VirtuTel eyes SDN to build self-service network

VirtuTel's transition from a network aggregator to a data and voice wholesaler

VirtuTel is harnessing OpenFlow to build an online portal that will allow its customers to order services and then have them automatically provisioned from within the wholesaler's network.

It's part of a transformation for Melbourne-based company that has seen it shift from being a network services aggregator to operating its own international network.

"We started off aimed squarely at systems integrators and those that didn't have the ability to set up and run their own networks," said managing director David Allen.

"So we provided private networks, IP telephony, all those facilities for them. They would white label it and provide those services to their customers."

Around three years ago, the company started rolling out its own network, and the profile of its customers has broadened somewhat since then.

As well as points of presence in all of Australia's capitals, it has PoPs in Auckland, Los Angeles, and Singapore.

The company began a major refresh of its networking gear mid-way through 2014, starting with its Brisbane and Perth PoPs.

The company has been deploying Brocade ICX switches and NetIron CER 2000 routers, sourced from ASI Solutions, to replace end-of-life Cisco gear.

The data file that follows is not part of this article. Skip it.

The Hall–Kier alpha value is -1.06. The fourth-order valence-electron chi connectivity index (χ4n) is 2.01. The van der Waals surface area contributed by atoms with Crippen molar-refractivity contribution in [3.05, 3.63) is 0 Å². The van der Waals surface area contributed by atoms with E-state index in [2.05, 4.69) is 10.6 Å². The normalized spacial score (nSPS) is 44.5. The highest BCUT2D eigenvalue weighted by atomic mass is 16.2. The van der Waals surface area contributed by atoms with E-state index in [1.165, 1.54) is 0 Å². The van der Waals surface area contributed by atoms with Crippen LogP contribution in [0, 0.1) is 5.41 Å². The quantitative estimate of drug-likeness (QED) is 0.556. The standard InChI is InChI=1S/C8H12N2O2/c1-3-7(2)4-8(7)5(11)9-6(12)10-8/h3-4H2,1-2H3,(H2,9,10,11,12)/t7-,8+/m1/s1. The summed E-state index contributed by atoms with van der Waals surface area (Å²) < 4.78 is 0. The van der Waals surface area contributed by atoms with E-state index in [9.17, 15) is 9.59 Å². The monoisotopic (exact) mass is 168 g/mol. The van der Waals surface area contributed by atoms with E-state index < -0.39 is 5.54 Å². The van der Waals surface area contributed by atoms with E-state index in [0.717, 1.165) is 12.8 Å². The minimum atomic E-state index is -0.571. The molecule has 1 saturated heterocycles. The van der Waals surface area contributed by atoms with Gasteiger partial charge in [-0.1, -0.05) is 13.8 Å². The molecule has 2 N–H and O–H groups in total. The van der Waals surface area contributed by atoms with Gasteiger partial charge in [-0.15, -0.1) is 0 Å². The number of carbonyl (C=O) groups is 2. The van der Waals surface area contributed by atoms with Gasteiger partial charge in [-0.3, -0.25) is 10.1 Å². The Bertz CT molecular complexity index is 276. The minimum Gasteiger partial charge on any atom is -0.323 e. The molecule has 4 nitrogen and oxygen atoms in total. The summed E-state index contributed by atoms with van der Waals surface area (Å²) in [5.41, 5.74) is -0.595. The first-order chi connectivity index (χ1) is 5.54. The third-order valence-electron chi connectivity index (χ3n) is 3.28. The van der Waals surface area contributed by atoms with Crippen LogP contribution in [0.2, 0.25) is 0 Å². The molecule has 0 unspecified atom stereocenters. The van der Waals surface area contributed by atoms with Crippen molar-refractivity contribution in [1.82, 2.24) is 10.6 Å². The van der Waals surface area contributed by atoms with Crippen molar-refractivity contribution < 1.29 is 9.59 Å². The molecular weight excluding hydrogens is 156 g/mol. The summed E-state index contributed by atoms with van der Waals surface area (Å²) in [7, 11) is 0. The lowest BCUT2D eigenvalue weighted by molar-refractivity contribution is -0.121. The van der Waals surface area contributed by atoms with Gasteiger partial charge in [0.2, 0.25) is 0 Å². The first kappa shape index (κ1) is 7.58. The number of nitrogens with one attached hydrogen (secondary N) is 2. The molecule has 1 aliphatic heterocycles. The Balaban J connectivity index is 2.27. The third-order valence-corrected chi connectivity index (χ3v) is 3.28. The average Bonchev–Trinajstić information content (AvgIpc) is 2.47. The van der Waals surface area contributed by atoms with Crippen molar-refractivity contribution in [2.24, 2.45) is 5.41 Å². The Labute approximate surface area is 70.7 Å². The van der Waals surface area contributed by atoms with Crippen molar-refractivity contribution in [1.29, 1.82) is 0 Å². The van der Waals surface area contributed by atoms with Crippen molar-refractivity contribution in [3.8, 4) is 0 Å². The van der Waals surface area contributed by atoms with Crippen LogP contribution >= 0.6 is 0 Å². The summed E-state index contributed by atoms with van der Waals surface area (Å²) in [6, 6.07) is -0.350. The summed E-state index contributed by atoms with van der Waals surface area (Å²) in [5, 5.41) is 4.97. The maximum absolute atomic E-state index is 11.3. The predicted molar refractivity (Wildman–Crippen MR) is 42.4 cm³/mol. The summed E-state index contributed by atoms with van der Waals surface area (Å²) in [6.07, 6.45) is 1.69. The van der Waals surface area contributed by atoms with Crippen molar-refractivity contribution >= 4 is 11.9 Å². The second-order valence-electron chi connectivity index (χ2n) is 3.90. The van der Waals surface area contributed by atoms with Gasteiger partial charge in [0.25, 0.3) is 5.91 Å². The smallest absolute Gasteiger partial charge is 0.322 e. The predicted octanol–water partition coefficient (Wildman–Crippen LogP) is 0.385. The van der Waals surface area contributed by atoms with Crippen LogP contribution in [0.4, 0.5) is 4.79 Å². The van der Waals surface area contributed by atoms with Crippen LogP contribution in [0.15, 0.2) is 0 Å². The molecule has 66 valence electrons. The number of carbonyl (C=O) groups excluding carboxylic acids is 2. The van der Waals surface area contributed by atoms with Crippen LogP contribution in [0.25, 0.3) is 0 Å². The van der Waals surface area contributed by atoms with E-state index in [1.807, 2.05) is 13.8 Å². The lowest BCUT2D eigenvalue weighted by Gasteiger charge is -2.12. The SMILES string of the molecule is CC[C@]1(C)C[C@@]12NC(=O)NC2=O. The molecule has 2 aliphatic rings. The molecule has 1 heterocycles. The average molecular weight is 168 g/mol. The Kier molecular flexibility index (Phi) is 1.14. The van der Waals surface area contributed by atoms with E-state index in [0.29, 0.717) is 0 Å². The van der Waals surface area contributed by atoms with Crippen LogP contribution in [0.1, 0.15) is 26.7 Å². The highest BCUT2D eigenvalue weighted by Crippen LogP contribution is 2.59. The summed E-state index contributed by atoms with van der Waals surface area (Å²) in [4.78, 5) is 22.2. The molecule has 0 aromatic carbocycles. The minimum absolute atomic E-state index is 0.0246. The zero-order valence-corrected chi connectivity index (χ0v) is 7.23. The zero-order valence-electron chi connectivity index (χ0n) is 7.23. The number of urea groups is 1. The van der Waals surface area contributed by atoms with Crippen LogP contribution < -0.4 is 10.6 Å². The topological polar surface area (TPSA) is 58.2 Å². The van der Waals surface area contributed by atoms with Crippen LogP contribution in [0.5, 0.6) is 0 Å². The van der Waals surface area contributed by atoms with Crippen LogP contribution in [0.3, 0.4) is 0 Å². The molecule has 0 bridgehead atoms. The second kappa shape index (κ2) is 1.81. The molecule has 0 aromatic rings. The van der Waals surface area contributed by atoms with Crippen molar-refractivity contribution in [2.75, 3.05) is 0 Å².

Three of VirtuTel's 12 PoPs are still to be upgraded.

VirtuTel was after hardware that would have a significant lifespan and that the company could potentially redeploy elsewhere in the network in response to growth, Allen said. Value for money and feature-set were also key considerations.

VirtuTel's plans to exploit the new hardware's support for OpenFlow 1.3 to deliver the online self-service portal for customers, Allen said.

"We're trying to move to an all automated provisioning and management network," he said.

"So basically, we're trying to provide a web portal to our end customers where they can go on and order services. Services are then provisioned within our network; so it will look after putting things like VRFs to private networks, IP addressing details, any QoS settings."

Using the system VirtuTel will also be able to retrieve details on network configuration from routers and switches, Allen added.

"We'll start rolling in the SDN functionality towards the end of this year," he said.

The company is also in the process of becoming a tier one voice carrier; and was an factor in the company's hardware refresh.

"We needed equipment that had the grunt to run our voice network over," Allen said.

"We're in the process of becoming a fully fledged carrier — one of seven in Australia. We're doing direct interconnect arrangements with Telstra and Optus and have our own number ranges. We're rolling that out first to Melbourne."

"Within the next six months we'll be up and running," he said.

"We put a lot of thought into where we would like to take the business and basically put a mark to say, 'We're here — we provide wholesale network services,'" Allen said.

"We decided, 'Okay, let's move more into voice and let's do the full interconnect.'"

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Tags Case studiesOpenFlow 1.3Networkingsoftware-defined networking (SDN)Telecommunicationssoftware-defined-networkingCase StudyVirtuTelOpenFlowbrocadeSDN

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